Welcome to Crossroads Charlotte

With more than 25,000 students from across the United States and 83 other countries, UNC Charlotte is one of Charlotte’s largest and most diverse communities.  Exposure to this large, diverse, multicultural community is often a new experience for students. Indeed 85% of freshmen come to UNC Charlotte from cities with populations smaller than 100,000 residents.  Surveys of freshman indicate that they are drawn to Charlotte because of the size, location, good weather, and good employment opportunities.  As many UNC Charlotte students hope to stay in Charlotte after graduation, it is critical they embrace Charlotte’s increasing diversity by increasing opportunities for greater access, equity, and inclusion.   A foundational experience to embracing diversity is developing relationships with persons across racial, cultural, or religious differences.

Yet, we know that barriers exist in Charlotte to developing relationships across differences.  In a 2001 study conducted by Harvard professor Robert Putnam[i], Charlotte ranked 39th out of 40 in levels of social and interracial trust.  Crossroads Charlotte, a community-based initiative comprising over 50 organizations, was organized to build social trust by expanding access, equity, and inclusion throughout Charlotte.

As a response to Crossroads Charlotte and as a way of strengthening access, equity, and inclusion on campus, UNC Charlotte created the UNC Charlotte Crossroads Program.  The mission of the program is to develop tomorrow’s leaders across disciplines to be informed and engaged citizens in addressing Charlotte’s social, cultural, educational, and political challenges.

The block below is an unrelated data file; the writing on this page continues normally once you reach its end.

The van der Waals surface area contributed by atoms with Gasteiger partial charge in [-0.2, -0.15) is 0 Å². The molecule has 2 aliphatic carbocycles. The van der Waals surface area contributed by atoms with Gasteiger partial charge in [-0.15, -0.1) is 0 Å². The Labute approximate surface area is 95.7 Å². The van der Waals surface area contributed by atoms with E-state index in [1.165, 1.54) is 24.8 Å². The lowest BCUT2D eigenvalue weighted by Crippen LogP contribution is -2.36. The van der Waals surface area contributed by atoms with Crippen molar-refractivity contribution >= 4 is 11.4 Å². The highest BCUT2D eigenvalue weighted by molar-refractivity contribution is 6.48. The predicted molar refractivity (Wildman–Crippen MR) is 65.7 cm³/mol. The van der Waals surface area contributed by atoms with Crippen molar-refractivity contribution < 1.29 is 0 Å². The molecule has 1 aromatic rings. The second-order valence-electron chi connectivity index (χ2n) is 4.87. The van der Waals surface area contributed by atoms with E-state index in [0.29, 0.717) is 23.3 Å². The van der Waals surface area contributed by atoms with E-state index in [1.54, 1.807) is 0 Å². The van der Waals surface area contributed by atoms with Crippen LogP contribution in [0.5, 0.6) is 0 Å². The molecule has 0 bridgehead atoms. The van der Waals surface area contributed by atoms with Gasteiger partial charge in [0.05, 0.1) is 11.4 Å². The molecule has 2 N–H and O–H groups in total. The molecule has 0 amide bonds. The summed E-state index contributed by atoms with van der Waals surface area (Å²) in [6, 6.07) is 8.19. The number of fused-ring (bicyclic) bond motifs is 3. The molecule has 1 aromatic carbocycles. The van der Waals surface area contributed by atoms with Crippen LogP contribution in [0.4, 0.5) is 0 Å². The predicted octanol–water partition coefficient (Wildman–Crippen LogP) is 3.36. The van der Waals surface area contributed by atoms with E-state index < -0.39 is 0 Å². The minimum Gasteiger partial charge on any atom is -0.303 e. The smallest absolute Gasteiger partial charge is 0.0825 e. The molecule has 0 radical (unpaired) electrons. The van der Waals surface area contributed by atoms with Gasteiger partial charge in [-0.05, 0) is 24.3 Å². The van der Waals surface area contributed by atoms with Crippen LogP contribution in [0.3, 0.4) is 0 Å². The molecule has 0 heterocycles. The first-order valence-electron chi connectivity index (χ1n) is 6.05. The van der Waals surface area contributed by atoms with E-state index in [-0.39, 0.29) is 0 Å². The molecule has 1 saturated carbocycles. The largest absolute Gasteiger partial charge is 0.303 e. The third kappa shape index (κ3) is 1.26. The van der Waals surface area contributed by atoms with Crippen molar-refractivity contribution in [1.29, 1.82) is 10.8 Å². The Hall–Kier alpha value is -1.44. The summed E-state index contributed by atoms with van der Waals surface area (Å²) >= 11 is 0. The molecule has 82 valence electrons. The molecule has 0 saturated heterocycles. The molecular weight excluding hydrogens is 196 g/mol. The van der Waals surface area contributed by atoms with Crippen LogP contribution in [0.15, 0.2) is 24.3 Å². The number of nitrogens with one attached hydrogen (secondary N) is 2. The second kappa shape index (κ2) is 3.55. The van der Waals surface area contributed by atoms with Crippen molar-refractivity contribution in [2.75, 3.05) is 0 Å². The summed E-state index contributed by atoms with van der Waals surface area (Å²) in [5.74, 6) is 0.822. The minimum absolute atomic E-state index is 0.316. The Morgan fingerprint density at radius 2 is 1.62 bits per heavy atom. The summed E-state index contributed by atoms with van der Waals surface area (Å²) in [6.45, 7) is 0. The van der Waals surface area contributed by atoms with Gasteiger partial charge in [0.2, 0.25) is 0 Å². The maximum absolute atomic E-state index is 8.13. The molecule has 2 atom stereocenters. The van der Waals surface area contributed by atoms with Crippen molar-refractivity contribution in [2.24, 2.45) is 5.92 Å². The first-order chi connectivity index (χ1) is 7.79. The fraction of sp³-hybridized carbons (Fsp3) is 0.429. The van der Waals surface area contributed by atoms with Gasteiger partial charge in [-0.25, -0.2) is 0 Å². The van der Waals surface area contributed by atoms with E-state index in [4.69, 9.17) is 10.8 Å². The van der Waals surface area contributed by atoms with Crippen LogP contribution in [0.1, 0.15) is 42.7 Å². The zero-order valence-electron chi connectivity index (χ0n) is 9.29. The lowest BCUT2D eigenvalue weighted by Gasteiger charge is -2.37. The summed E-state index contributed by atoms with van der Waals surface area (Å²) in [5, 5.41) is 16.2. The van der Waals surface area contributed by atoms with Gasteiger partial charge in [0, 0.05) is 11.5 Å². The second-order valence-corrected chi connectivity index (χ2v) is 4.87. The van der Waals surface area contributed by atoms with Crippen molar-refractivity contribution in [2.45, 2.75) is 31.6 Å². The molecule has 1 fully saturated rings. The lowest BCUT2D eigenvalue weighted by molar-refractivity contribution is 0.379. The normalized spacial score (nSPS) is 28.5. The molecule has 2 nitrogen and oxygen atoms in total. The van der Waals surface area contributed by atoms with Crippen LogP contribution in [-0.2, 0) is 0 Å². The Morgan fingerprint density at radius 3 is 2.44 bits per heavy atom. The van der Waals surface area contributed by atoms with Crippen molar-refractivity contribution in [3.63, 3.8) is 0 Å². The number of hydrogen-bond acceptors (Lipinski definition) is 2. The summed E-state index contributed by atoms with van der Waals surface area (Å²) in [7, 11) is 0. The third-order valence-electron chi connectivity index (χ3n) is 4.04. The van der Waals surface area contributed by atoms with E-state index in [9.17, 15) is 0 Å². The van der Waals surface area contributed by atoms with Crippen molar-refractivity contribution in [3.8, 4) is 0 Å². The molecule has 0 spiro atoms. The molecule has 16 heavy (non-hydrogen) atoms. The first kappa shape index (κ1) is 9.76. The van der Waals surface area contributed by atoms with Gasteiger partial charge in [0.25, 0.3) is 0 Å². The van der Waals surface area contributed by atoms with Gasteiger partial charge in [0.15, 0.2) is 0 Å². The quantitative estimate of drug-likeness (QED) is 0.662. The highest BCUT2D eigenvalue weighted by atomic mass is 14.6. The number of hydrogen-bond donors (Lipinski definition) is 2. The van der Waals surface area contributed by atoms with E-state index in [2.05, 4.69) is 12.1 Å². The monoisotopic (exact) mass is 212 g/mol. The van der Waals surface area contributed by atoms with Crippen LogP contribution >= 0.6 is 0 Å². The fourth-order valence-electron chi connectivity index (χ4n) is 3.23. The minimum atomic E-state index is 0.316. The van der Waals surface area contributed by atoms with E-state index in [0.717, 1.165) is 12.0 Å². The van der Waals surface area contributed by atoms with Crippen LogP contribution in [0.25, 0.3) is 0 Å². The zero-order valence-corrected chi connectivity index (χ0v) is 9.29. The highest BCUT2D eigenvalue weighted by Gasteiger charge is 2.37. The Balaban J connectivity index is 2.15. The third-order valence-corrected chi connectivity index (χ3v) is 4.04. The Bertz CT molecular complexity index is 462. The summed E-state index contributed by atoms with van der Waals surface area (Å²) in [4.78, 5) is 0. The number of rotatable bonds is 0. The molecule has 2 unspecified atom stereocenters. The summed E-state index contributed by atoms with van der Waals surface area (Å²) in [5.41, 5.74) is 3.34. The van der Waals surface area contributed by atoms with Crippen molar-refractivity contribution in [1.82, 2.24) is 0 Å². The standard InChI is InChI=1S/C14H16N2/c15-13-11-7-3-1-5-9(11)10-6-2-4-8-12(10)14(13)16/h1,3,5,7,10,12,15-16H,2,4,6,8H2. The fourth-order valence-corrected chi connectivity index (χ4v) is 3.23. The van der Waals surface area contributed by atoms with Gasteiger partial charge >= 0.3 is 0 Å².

The UNC Charlotte Crossroads Charlotte program has adopted four major goals:

  1. To introduce themes of access, inclusion, equity, and trust into the curriculum.
  2. To connect UNC Charlotte’s extensive research resources to address issues of access, inclusion, equity, and trust within Charlotte.
  3. To engage students and faculty in the civic life of Charlotte by creating service learning opportunities designed to reduce barriers to access, inclusion, equity, and trust.
  4. To support diversity initiatives on campus.

Through this initiative, UNC Charlotte Crossroads is fostering a commitment to diversity, social problem solving, and community engagement within the University community. Dr. Susan B. Harden serves as program coordinator.  For her leadership, she was awarded the 2009 Civic Engagement Professional of the Year by the North Carolina Campus Compact.  For more information about UNC Charlotte Crossroads, contact Dr. Harden at sharden@uncc.edu.


[i] Robert D. Putnam, Bowling Alone, (Simon & Schuster, 2000).